Have you noticed the soles of your feet covered with hard, flat, thick patches of tough, dead skin? Those are called calluses, and while they usually aren’t painful in and of themselves, they can create other problems. Large calluses might make your shoes tighter, place extra pressure on healthy surrounding skin and tissue, and create painful friction (or even blisters) when rubbing against the inside of your footwear.
The good news is that, for healthy individuals, calluses are usually not dangerous and can be gently thinned at home using a tool called a pumice stone. However, it’s important to do this safely—improper callus thinning or cutting can cause bleeding, and potentially even an infection.
To smooth your callus, follow these instructions once per day as necessary:
- Start with a relaxing foot soak in warm, soapy water for about five minutes or so. This softens the skin (and feels good, too).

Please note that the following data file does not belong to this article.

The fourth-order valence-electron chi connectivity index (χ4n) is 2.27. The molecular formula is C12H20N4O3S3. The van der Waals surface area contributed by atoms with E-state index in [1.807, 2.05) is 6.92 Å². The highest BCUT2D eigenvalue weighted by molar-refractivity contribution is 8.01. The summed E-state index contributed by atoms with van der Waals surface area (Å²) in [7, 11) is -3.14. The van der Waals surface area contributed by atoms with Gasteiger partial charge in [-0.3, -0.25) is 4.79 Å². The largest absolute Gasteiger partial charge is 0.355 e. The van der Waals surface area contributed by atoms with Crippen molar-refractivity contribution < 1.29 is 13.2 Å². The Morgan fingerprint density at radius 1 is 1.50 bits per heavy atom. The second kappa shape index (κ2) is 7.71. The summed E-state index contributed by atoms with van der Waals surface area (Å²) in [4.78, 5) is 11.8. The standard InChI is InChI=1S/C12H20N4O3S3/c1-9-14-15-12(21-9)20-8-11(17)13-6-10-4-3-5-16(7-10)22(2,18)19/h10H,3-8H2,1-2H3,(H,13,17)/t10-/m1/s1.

- Get the pumice stone wet.
- Gently rub the pumice stone on your callus with, at most, medium pressure for about 2 minutes. You’re not trying to eliminate the whole callus, but just remove a layer or two of dead skin.
- Rinse the pumice stone thoroughly after use.
- Dry your skin thoroughly, then apply a moisturizing oil or cream.
To stay safe and avoid complications, take the following precautions:
- If you have any condition that affects circulation or nerve function in the feet, such as diabetes, neuropathy, or PAD, please do not attempt to smooth your calluses before first consulting us.
- Don’t remove too much skin, and never cut into your callus with a blade or sharp object. Each can lead to dangerous bleeding.
- Don’t share your pumice stone with anyone else. It can transmit infection agents that could lead to conditions such as athlete’s foot or fungal toenails.
- To sterilize your pumice stone, drop it in a pot of boiling water for about five minutes to eliminate any resident bacteria. If you use your stone every day, you might consider boiling it every two weeks or so.
In time, your callus will start looking—and feeling—a lot better!
If you have any potentially complicating conditions, or have any further concerns about the health of your , please come out to see us in either Chandler or Gilbert, AZ. You can make an appointment with any of our Advanced Foot & Ankle doctors by calling (480) 963-9000.